Vast Majority of Workers Favor AE

By Mike Bushnell • August 19, 2015 • 0 Comments
With many American workers saying they could have saved more, and sooner, a large majority of employees support access to plans with automatic enrollment, according to new studies.

American Century Investments’ third annual “Defined Contribution Plan Participation Study” interviewed 2,031 DC plan participants between the ages of 25 and 65, and 70% of those surveyed supported auto-enrolling new employees at a 6% contribution rate. A majority of respondents also were in favor of expanding this mandate to current workers as well.

The survey largely found that most workers want their employer to, at minimum, nudge them toward retirement. Some of the findings included:

  • Nearly 80% would be open to automatic contribution increases.
  • Over 70% support their employers implementing a plan investment reenrollment into TDFs.
  • More than 70% also say saving for retirement is one of their biggest financial goals.
In addition, the study reported that, when given the hypothetical task of choosing between two job offers — one at a lower salary but with an employer-sponsored retirement plan, and the other at a higher salary but no plan — respondents were five times more likely to take the job that offers a plan.

While workers largely support increasing retirement savings contributions, many of them also express doubt about their own ability to retire. Nearly 90% of respondents expressed at least some regret about how long they waited to start saving; about 75% said they could have saved more in the past, with most of those employees saying they could have saved much more than they did in the first five years of work.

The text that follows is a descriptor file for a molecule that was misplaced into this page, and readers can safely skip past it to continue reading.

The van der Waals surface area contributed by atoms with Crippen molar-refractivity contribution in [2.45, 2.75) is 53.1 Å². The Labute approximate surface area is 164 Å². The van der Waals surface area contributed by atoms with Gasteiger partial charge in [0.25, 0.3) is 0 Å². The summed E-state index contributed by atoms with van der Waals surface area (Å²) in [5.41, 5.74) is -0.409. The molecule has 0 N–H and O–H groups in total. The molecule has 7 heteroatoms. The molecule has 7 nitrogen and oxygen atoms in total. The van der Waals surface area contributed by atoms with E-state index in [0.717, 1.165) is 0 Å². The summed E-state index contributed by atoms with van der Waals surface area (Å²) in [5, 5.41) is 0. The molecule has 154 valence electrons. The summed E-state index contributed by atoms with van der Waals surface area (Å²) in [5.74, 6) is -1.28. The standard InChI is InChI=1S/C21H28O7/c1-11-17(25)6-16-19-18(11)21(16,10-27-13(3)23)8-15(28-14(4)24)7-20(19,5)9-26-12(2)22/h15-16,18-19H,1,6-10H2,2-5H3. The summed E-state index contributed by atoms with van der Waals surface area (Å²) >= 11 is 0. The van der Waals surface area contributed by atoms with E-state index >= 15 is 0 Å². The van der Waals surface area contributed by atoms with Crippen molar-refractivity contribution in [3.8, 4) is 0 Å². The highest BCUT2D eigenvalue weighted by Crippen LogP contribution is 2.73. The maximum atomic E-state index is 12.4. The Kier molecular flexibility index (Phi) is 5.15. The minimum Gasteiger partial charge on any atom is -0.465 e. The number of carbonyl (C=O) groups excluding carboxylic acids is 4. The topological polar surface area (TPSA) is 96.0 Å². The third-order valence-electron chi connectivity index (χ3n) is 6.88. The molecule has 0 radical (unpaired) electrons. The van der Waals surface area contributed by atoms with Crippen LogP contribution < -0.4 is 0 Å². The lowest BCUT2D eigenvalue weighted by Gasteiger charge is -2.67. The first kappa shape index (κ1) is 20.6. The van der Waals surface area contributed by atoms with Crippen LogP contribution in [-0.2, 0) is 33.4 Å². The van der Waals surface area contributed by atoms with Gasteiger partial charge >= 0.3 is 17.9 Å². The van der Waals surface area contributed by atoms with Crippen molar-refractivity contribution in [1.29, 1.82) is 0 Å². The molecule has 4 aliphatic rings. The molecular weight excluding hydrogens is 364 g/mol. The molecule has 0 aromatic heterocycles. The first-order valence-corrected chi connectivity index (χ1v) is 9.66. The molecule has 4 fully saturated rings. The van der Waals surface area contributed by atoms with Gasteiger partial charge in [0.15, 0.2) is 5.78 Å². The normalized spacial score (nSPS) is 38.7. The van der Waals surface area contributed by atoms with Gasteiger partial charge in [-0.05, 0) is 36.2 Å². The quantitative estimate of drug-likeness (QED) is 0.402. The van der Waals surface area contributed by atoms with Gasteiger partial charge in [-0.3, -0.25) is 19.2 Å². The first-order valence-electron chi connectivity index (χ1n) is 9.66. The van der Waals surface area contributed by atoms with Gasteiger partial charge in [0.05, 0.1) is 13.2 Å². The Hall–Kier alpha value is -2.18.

A survey by the blog Financial Engines found a similar result regarding the timing of saving. More than two-thirds (68%) of adults 55 and over admit to procrastinating on retirement planning, on average 10.6 years later than they felt they should have. The reasons offered for procrastination were varied:

  • 50% blamed stress for their procrastinating
  • 40% said they had higher priorities, even though they were interested in retirement planning
  • 24% were worried about being taken advantage of
  • 23% were not sure how to go about it
  • 20% believed it was too difficult
“In fact, not saving enough for retirement was mentioned more frequently than not doing better with personal relationships or careers,” said Diane Gallagher, who heads up ACI’s DCIO practice management division.

And that procrastination can cost one dearly, according to Financial Express. Its recent study says that a saver starting at age 35 would have to save 11.69% of their pay to catch up to a 25-year-old saver who was saving just 6% of pay by age 65. And a saver who waited until 40 would have to save 16.44% of pay to have the same amount at age 65.

While a large portion of ACI’s survey’s respondents supported their employer having a bigger role in their personal retirement planning, just a fraction said their bosses had actually helped them save. Just 14% of respondents said their employers did everything they could have done to encourage saving.

“Even though plan sponsors don’t think plan participants want them to intervene, in reality, they are looking for a higher level of support,” Gallagher said. “Although participants are technically able to drive, they are willing to be attentive passengers with their plan sponsors steering the car.”